Previous Section Back to Table of Contents Lords Hansard Home Page

Baroness David: I should like to say a word as someone very involved with admissions and appeals systems when I was on Cambridgeshire education committee. Siblings did not have an automatic right to go to their brothers' or sisters' schools. We tried hard, if there was a good case, to allow it but it was not necessary and direct grant schools most certainly did not accept siblings automatically. They had each to go through the very tough entrance examination. So it was not automatic at all, and I do not see why this scheme should be different.

Lord Tope: I am a little relieved to find myself back in agreement with the noble Lord, Lord Morris of Castle Morris, in much of what he said and certainly in relation to the concern he expressed about the effect of this amendment, were it to be passed, in extending the life of the assisted places scheme. It would be extended not just beyond the seven years which is currently envisaged. There could be considerable gaps in age between siblings who would be eligible should the amendment be passed.

I have much sympathy with the noble Lord's comment about what is best for the siblings. In my experience of a local education authority, as often as not the consideration about where the sibling goes to school is not so much about what is good for the sibling but what is most convenient for the parent. There may be good reasons sometimes for siblings to go to the same school, but not automatically so. I believe the real intention of the amendment is to prolong the life of the assisted places scheme and on that ground alone there is good reason to oppose it.

Perhaps I may ask the Minister a question to which I genuinely do not know the answer. In the present scheme, is priority given in any way to siblings when awarding assisted places? I should be surprised if that were the case. If it is not the case, and has not been during the 18 years that the Conservative government operated the scheme, I fail to see why they should be trying to impose such a requirement while the scheme is being phased out. If it is the case, the Conservatives answer their own question and destroy their own amendment. On this occasion at least, I am with the Government and would not support the amendment.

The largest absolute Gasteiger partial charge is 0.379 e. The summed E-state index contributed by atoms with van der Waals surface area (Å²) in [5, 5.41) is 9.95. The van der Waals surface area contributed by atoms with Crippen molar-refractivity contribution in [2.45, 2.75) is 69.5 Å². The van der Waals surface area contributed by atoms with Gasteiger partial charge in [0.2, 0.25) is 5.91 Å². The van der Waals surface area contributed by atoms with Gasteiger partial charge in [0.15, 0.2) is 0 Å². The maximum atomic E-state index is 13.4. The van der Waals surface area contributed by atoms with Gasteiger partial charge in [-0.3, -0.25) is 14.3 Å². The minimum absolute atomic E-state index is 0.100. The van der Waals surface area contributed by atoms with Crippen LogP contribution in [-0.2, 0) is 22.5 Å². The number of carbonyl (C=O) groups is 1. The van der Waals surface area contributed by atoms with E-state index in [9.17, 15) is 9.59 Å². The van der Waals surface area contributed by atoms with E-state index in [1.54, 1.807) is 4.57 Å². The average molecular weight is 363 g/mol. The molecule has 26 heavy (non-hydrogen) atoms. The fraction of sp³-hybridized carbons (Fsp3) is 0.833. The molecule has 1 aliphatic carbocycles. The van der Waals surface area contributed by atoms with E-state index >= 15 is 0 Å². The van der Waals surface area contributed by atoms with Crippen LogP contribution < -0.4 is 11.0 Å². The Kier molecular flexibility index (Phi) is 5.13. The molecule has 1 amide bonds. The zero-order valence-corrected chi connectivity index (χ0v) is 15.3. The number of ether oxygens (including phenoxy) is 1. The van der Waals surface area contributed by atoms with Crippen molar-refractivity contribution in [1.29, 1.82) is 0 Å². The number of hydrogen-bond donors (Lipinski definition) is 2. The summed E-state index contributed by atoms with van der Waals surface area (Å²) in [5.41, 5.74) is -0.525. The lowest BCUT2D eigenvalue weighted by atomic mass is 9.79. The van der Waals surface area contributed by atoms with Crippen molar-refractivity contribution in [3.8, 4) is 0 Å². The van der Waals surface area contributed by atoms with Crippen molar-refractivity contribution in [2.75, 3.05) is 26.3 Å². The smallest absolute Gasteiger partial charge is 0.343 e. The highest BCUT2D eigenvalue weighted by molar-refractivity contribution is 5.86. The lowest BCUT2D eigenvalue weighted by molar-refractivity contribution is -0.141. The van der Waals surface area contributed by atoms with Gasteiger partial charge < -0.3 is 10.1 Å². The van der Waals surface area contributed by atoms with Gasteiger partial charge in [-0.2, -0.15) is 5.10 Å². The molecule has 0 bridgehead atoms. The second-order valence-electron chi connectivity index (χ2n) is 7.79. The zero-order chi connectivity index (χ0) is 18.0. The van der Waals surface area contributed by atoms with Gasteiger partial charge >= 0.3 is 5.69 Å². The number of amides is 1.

Lord McIntosh of Haringey: I think I am right in welcoming the noble Baroness, Lady Byford, to the Opposition Dispatch Box when dealing with legislation. If so, I do that with great sincerity. She made a speech which was effective because of the examples that she gave. It was less effective in the logic, and I shall come to that in a few moments.

10 Jul 1997 : Column 771

The noble Baroness referred specifically to correspondence from a parent about the possibility of her daughter keeping her place at Loughborough Grammar School until the age of 14.

Baroness Byford: My first example was of someone affected by the closure of a direct grant school. The other example related to someone in Hampshire. They are two separate matters. I believe that the same lady wrote also to the noble Baroness, Lady Blackstone, and to the noble Lord, Lord Whitty.

Lord McIntosh of Haringey: I am sorry to have misunderstood the Baroness but I believe that the answer is the same in either case. Under the Bill, the Secretary of State has discretion. I can confirm that we shall consider the exercise of discretion in such a case.

I am afraid that the logic of the argument is less sound because the presumption behind the amendment is that it is essential, or at any rate very desirable, that siblings should be educated in the same school. That has never been a principle on which any education authority has operated nor is it the principle on which the assisted places scheme has operated. Indeed, the only way to be sure that siblings will be educated in the same school is by adopting the system of local comprehensive schools.

I had three sons who went to the same local comprehensive school in Haringey. I was very glad that they did because I am fairly sure that two of them would have passed the 11-plus and would have gone, in former days, to a grammar school while the third, lovely though he is, might not have passed and would have been sent to a secondary modern school. I believe they have all benefited from the fact they went to the same school. But that cannot be achieved by a selective system which in other circumstances is the aim of the Conservative Party.

Perhaps I may answer the noble Lord, Lord Tope, by saying that the previous government made no attempt to give siblings any priority under the assisted places scheme.

The Conservatives have always defended the virtues of selection. They want to see it extended to 50 per cent. in grant-maintained schools. Therefore, it seems puzzling and to conflict with the belief now expressed that siblings should be in the same school. But it is selection by academic ability which separates brother from sister, sister from sister and sister from brother. It is not the phasing out of the assisted places scheme.